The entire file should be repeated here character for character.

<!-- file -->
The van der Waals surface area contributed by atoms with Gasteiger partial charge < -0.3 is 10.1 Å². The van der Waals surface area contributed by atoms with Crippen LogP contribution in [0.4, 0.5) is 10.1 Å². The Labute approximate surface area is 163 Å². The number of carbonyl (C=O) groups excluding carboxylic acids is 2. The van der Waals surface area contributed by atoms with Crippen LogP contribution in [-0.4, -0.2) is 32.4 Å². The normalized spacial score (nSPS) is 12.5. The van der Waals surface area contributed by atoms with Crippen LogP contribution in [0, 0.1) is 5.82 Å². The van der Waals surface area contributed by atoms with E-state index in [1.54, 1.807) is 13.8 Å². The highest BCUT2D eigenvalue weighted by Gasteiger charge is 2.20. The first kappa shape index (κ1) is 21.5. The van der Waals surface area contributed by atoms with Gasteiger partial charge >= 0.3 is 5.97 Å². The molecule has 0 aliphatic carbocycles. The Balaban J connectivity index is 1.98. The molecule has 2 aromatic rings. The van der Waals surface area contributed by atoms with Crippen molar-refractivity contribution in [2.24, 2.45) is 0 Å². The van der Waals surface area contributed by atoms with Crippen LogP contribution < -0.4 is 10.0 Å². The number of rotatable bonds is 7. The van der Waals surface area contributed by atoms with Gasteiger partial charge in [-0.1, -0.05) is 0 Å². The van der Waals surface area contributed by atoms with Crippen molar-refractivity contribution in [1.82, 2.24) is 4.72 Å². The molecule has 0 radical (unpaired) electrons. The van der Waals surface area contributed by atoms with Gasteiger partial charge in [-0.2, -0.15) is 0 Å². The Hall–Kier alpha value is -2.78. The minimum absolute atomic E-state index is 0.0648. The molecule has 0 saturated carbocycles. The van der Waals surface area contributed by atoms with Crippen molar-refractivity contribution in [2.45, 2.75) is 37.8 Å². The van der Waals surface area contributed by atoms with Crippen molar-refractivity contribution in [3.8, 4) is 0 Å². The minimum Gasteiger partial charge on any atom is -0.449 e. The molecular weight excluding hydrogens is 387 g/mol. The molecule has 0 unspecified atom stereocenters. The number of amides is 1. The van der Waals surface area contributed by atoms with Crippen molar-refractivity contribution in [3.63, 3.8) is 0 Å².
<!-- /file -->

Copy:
The van der Waals surface area contributed by atoms with Gasteiger partial charge < -0.3 is 10.1 Å². The van der Waals surface area contributed by atoms with Crippen LogP contribution in [0.4, 0.5) is 10.1 Å². The Labute approximate surface area is 163 Å². The number of carbonyl (C=O) groups excluding carboxylic acids is 2. The van der Waals surface area contributed by atoms with Crippen LogP contribution in [-0.4, -0.2) is 32.4 Å². The normalized spacial score (nSPS) is 12.5. The van der Waals surface area contributed by atoms with Crippen LogP contribution in [0, 0.1) is 5.82 Å². The van der Waals surface area contributed by atoms with E-state index in [1.54, 1.807) is 13.8 Å². The highest BCUT2D eigenvalue weighted by Gasteiger charge is 2.20. The first kappa shape index (κ1) is 21.5. The van der Waals surface area contributed by atoms with Gasteiger partial charge >= 0.3 is 5.97 Å². The molecule has 0 aliphatic carbocycles. The Balaban J connectivity index is 1.98. The molecule has 2 aromatic rings. The van der Waals surface area contributed by atoms with Crippen molar-refractivity contribution in [2.24, 2.45) is 0 Å². The van der Waals surface area contributed by atoms with Crippen LogP contribution < -0.4 is 10.0 Å². The number of rotatable bonds is 7. The van der Waals surface area contributed by atoms with Gasteiger partial charge in [-0.1, -0.05) is 0 Å². The van der Waals surface area contributed by atoms with Crippen molar-refractivity contribution in [1.82, 2.24) is 4.72 Å². The molecule has 0 radical (unpaired) electrons. The van der Waals surface area contributed by atoms with Gasteiger partial charge in [-0.2, -0.15) is 0 Å². The Hall–Kier alpha value is -2.78. The minimum absolute atomic E-state index is 0.0648. The molecule has 0 saturated carbocycles. The van der Waals surface area contributed by atoms with Crippen molar-refractivity contribution in [2.45, 2.75) is 37.8 Å². The van der Waals surface area contributed by atoms with Crippen molar-refractivity contribution in [3.8, 4) is 0 Å². The minimum Gasteiger partial charge on any atom is -0.449 e. The molecular weight excluding hydrogens is 387 g/mol. The molecule has 0 unspecified atom stereocenters. The number of amides is 1. The van der Waals surface area contributed by atoms with Crippen molar-refractivity contribution in [3.63, 3.8) is 0 Å².